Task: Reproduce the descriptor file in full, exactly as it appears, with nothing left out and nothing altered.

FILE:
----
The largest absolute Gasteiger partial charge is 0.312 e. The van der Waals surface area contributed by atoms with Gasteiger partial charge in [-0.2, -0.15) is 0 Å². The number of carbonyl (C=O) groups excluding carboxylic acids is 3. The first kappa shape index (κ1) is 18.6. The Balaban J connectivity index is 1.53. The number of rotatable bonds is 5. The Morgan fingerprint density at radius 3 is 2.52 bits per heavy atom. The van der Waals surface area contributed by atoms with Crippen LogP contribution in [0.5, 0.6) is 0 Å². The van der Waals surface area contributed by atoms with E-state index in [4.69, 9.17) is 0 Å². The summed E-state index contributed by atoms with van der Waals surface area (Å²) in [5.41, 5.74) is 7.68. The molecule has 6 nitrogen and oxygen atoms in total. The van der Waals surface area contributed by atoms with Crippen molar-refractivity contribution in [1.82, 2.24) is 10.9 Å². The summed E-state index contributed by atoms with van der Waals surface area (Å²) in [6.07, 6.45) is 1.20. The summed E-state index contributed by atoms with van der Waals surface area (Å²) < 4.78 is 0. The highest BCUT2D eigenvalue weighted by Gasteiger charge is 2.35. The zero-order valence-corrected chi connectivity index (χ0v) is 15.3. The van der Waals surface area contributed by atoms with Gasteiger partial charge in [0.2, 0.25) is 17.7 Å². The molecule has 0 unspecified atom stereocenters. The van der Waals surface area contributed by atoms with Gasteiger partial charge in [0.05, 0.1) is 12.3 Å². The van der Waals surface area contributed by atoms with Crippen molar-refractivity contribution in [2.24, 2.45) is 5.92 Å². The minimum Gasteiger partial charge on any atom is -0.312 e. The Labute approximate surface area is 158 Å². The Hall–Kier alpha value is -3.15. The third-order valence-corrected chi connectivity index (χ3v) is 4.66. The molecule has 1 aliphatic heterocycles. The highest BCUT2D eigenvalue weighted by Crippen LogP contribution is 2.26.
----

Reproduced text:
The largest absolute Gasteiger partial charge is 0.312 e. The van der Waals surface area contributed by atoms with Gasteiger partial charge in [-0.2, -0.15) is 0 Å². The number of carbonyl (C=O) groups excluding carboxylic acids is 3. The first kappa shape index (κ1) is 18.6. The Balaban J connectivity index is 1.53. The number of rotatable bonds is 5. The Morgan fingerprint density at radius 3 is 2.52 bits per heavy atom. The van der Waals surface area contributed by atoms with Crippen LogP contribution in [0.5, 0.6) is 0 Å². The van der Waals surface area contributed by atoms with E-state index in [4.69, 9.17) is 0 Å². The summed E-state index contributed by atoms with van der Waals surface area (Å²) in [5.41, 5.74) is 7.68. The molecule has 6 nitrogen and oxygen atoms in total. The van der Waals surface area contributed by atoms with Crippen molar-refractivity contribution in [1.82, 2.24) is 10.9 Å². The summed E-state index contributed by atoms with van der Waals surface area (Å²) in [6.07, 6.45) is 1.20. The summed E-state index contributed by atoms with van der Waals surface area (Å²) < 4.78 is 0. The highest BCUT2D eigenvalue weighted by Gasteiger charge is 2.35. The zero-order valence-corrected chi connectivity index (χ0v) is 15.3. The van der Waals surface area contributed by atoms with Gasteiger partial charge in [0.2, 0.25) is 17.7 Å². The molecule has 0 unspecified atom stereocenters. The van der Waals surface area contributed by atoms with Gasteiger partial charge in [0.05, 0.1) is 12.3 Å². The van der Waals surface area contributed by atoms with Crippen molar-refractivity contribution in [2.24, 2.45) is 5.92 Å². The minimum Gasteiger partial charge on any atom is -0.312 e. The Labute approximate surface area is 158 Å². The Hall–Kier alpha value is -3.15. The third-order valence-corrected chi connectivity index (χ3v) is 4.66. The molecule has 1 aliphatic heterocycles. The highest BCUT2D eigenvalue weighted by Crippen LogP contribution is 2.26.